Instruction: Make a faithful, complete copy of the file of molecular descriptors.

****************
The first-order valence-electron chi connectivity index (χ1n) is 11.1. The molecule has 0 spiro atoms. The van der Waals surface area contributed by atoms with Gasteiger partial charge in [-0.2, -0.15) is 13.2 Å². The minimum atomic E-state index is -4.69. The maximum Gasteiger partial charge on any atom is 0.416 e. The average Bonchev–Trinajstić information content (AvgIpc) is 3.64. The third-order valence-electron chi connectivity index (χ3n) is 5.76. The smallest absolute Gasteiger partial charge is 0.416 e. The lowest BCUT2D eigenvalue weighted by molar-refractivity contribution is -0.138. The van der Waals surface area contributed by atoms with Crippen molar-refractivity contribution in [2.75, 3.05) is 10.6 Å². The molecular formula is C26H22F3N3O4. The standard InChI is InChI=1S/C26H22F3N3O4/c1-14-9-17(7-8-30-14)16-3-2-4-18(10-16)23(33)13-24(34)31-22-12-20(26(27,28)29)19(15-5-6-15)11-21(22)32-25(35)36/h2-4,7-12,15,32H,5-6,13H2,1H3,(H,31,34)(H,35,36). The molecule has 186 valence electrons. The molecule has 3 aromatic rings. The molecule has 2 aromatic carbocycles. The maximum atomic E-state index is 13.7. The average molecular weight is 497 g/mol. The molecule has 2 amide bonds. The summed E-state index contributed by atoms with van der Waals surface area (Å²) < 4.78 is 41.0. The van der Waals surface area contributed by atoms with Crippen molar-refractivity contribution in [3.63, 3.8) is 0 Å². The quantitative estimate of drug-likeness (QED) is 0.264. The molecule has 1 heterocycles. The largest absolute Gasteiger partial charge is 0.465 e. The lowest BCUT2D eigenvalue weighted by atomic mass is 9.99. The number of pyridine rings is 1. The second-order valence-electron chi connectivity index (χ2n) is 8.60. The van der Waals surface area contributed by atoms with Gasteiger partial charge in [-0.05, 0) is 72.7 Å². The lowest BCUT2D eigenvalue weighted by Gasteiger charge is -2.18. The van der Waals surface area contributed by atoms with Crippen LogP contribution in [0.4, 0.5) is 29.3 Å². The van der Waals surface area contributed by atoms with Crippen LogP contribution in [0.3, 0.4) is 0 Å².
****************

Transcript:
The first-order valence-electron chi connectivity index (χ1n) is 11.1. The molecule has 0 spiro atoms. The van der Waals surface area contributed by atoms with Gasteiger partial charge in [-0.2, -0.15) is 13.2 Å². The minimum atomic E-state index is -4.69. The maximum Gasteiger partial charge on any atom is 0.416 e. The average Bonchev–Trinajstić information content (AvgIpc) is 3.64. The third-order valence-electron chi connectivity index (χ3n) is 5.76. The smallest absolute Gasteiger partial charge is 0.416 e. The lowest BCUT2D eigenvalue weighted by molar-refractivity contribution is -0.138. The van der Waals surface area contributed by atoms with Crippen molar-refractivity contribution in [2.75, 3.05) is 10.6 Å². The molecular formula is C26H22F3N3O4. The standard InChI is InChI=1S/C26H22F3N3O4/c1-14-9-17(7-8-30-14)16-3-2-4-18(10-16)23(33)13-24(34)31-22-12-20(26(27,28)29)19(15-5-6-15)11-21(22)32-25(35)36/h2-4,7-12,15,32H,5-6,13H2,1H3,(H,31,34)(H,35,36). The molecule has 186 valence electrons. The molecule has 3 aromatic rings. The molecule has 2 aromatic carbocycles. The maximum atomic E-state index is 13.7. The average molecular weight is 497 g/mol. The molecule has 2 amide bonds. The summed E-state index contributed by atoms with van der Waals surface area (Å²) < 4.78 is 41.0. The van der Waals surface area contributed by atoms with Crippen molar-refractivity contribution in [3.63, 3.8) is 0 Å². The quantitative estimate of drug-likeness (QED) is 0.264. The molecule has 1 heterocycles. The largest absolute Gasteiger partial charge is 0.465 e. The lowest BCUT2D eigenvalue weighted by atomic mass is 9.99. The number of pyridine rings is 1. The second-order valence-electron chi connectivity index (χ2n) is 8.60. The van der Waals surface area contributed by atoms with Gasteiger partial charge in [-0.05, 0) is 72.7 Å². The lowest BCUT2D eigenvalue weighted by Gasteiger charge is -2.18. The van der Waals surface area contributed by atoms with Crippen LogP contribution in [0.4, 0.5) is 29.3 Å². The van der Waals surface area contributed by atoms with Crippen LogP contribution in [0.3, 0.4) is 0 Å².